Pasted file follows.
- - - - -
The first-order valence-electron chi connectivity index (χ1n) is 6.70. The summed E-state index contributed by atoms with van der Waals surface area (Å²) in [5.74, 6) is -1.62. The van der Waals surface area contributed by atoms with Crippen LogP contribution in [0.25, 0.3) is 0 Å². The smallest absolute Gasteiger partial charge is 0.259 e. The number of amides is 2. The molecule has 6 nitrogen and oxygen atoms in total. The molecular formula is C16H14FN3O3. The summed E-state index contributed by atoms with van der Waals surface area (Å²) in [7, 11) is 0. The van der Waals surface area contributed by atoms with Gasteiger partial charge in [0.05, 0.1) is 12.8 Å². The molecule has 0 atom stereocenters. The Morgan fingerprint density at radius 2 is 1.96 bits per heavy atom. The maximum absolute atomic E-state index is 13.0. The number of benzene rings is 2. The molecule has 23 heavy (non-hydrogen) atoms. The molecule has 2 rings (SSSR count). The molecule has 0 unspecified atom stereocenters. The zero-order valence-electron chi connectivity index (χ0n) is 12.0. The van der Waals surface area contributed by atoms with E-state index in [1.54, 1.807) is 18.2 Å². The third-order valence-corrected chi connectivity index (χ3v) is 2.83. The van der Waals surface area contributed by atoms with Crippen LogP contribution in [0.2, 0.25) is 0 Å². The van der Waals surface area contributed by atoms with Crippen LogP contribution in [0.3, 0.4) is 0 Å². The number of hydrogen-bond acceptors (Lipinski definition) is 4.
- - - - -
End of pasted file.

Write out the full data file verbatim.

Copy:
The first-order valence-electron chi connectivity index (χ1n) is 6.70. The summed E-state index contributed by atoms with van der Waals surface area (Å²) in [5.74, 6) is -1.62. The van der Waals surface area contributed by atoms with Crippen LogP contribution in [0.25, 0.3) is 0 Å². The smallest absolute Gasteiger partial charge is 0.259 e. The number of amides is 2. The molecule has 6 nitrogen and oxygen atoms in total. The molecular formula is C16H14FN3O3. The summed E-state index contributed by atoms with van der Waals surface area (Å²) in [7, 11) is 0. The van der Waals surface area contributed by atoms with Gasteiger partial charge in [0.05, 0.1) is 12.8 Å². The molecule has 0 atom stereocenters. The Morgan fingerprint density at radius 2 is 1.96 bits per heavy atom. The maximum absolute atomic E-state index is 13.0. The number of benzene rings is 2. The molecule has 23 heavy (non-hydrogen) atoms. The molecule has 2 rings (SSSR count). The molecule has 0 unspecified atom stereocenters. The zero-order valence-electron chi connectivity index (χ0n) is 12.0. The van der Waals surface area contributed by atoms with E-state index in [1.54, 1.807) is 18.2 Å². The third-order valence-corrected chi connectivity index (χ3v) is 2.83. The van der Waals surface area contributed by atoms with Crippen LogP contribution in [0.2, 0.25) is 0 Å². The van der Waals surface area contributed by atoms with Crippen LogP contribution in [0.3, 0.4) is 0 Å². The number of hydrogen-bond acceptors (Lipinski definition) is 4.